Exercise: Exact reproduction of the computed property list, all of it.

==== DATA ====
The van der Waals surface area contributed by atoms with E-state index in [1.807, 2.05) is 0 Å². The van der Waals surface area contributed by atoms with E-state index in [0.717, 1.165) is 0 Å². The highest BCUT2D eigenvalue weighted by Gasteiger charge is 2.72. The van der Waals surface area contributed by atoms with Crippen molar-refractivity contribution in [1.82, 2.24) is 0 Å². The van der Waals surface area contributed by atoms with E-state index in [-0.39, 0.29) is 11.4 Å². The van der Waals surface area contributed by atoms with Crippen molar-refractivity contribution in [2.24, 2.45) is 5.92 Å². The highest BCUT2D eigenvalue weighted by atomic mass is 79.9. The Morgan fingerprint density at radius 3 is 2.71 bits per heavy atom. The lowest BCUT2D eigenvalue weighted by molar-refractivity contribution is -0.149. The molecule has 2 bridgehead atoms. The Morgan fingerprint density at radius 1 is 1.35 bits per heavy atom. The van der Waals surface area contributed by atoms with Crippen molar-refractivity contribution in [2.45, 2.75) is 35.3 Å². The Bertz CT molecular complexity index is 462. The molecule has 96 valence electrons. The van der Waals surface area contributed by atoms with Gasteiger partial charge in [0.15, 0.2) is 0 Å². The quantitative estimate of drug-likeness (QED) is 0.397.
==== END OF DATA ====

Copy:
The van der Waals surface area contributed by atoms with E-state index in [1.807, 2.05) is 0 Å². The van der Waals surface area contributed by atoms with E-state index in [0.717, 1.165) is 0 Å². The highest BCUT2D eigenvalue weighted by Gasteiger charge is 2.72. The van der Waals surface area contributed by atoms with Crippen molar-refractivity contribution in [1.82, 2.24) is 0 Å². The van der Waals surface area contributed by atoms with E-state index in [-0.39, 0.29) is 11.4 Å². The van der Waals surface area contributed by atoms with Crippen molar-refractivity contribution in [2.24, 2.45) is 5.92 Å². The highest BCUT2D eigenvalue weighted by atomic mass is 79.9. The Morgan fingerprint density at radius 3 is 2.71 bits per heavy atom. The lowest BCUT2D eigenvalue weighted by molar-refractivity contribution is -0.149. The molecule has 2 bridgehead atoms. The Morgan fingerprint density at radius 1 is 1.35 bits per heavy atom. The van der Waals surface area contributed by atoms with Crippen molar-refractivity contribution in [2.45, 2.75) is 35.3 Å². The Bertz CT molecular complexity index is 462. The molecule has 96 valence electrons. The van der Waals surface area contributed by atoms with Gasteiger partial charge in [0.15, 0.2) is 0 Å². The quantitative estimate of drug-likeness (QED) is 0.397.